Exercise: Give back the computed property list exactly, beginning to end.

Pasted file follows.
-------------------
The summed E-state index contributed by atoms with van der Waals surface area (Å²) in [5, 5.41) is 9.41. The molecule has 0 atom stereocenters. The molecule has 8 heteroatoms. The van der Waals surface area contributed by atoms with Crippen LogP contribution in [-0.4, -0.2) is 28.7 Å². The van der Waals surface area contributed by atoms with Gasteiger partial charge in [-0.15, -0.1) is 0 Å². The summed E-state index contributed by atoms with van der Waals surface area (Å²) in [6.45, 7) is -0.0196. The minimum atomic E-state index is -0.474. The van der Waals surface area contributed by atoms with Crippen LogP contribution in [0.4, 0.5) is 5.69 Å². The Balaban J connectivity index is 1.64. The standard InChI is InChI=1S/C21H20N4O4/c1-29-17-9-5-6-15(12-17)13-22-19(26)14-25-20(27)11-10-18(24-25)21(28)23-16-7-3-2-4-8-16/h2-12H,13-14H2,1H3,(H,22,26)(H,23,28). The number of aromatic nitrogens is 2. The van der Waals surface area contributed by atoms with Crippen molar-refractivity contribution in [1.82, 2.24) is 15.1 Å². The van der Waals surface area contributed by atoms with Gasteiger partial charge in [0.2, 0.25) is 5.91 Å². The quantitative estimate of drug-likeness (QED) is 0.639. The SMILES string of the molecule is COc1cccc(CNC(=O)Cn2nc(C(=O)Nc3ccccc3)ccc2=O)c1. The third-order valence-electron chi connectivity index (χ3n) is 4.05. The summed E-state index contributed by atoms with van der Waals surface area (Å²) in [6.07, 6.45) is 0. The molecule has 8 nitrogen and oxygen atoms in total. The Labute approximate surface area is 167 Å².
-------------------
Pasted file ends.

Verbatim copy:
The summed E-state index contributed by atoms with van der Waals surface area (Å²) in [5, 5.41) is 9.41. The molecule has 0 atom stereocenters. The molecule has 8 heteroatoms. The van der Waals surface area contributed by atoms with Crippen LogP contribution in [-0.4, -0.2) is 28.7 Å². The van der Waals surface area contributed by atoms with Gasteiger partial charge in [-0.15, -0.1) is 0 Å². The summed E-state index contributed by atoms with van der Waals surface area (Å²) in [6.45, 7) is -0.0196. The minimum atomic E-state index is -0.474. The van der Waals surface area contributed by atoms with Crippen LogP contribution in [0.4, 0.5) is 5.69 Å². The Balaban J connectivity index is 1.64. The standard InChI is InChI=1S/C21H20N4O4/c1-29-17-9-5-6-15(12-17)13-22-19(26)14-25-20(27)11-10-18(24-25)21(28)23-16-7-3-2-4-8-16/h2-12H,13-14H2,1H3,(H,22,26)(H,23,28). The number of aromatic nitrogens is 2. The van der Waals surface area contributed by atoms with Crippen molar-refractivity contribution in [1.82, 2.24) is 15.1 Å². The van der Waals surface area contributed by atoms with Gasteiger partial charge in [0.2, 0.25) is 5.91 Å². The quantitative estimate of drug-likeness (QED) is 0.639. The SMILES string of the molecule is COc1cccc(CNC(=O)Cn2nc(C(=O)Nc3ccccc3)ccc2=O)c1. The third-order valence-electron chi connectivity index (χ3n) is 4.05. The summed E-state index contributed by atoms with van der Waals surface area (Å²) in [6.07, 6.45) is 0. The molecule has 8 nitrogen and oxygen atoms in total. The Labute approximate surface area is 167 Å².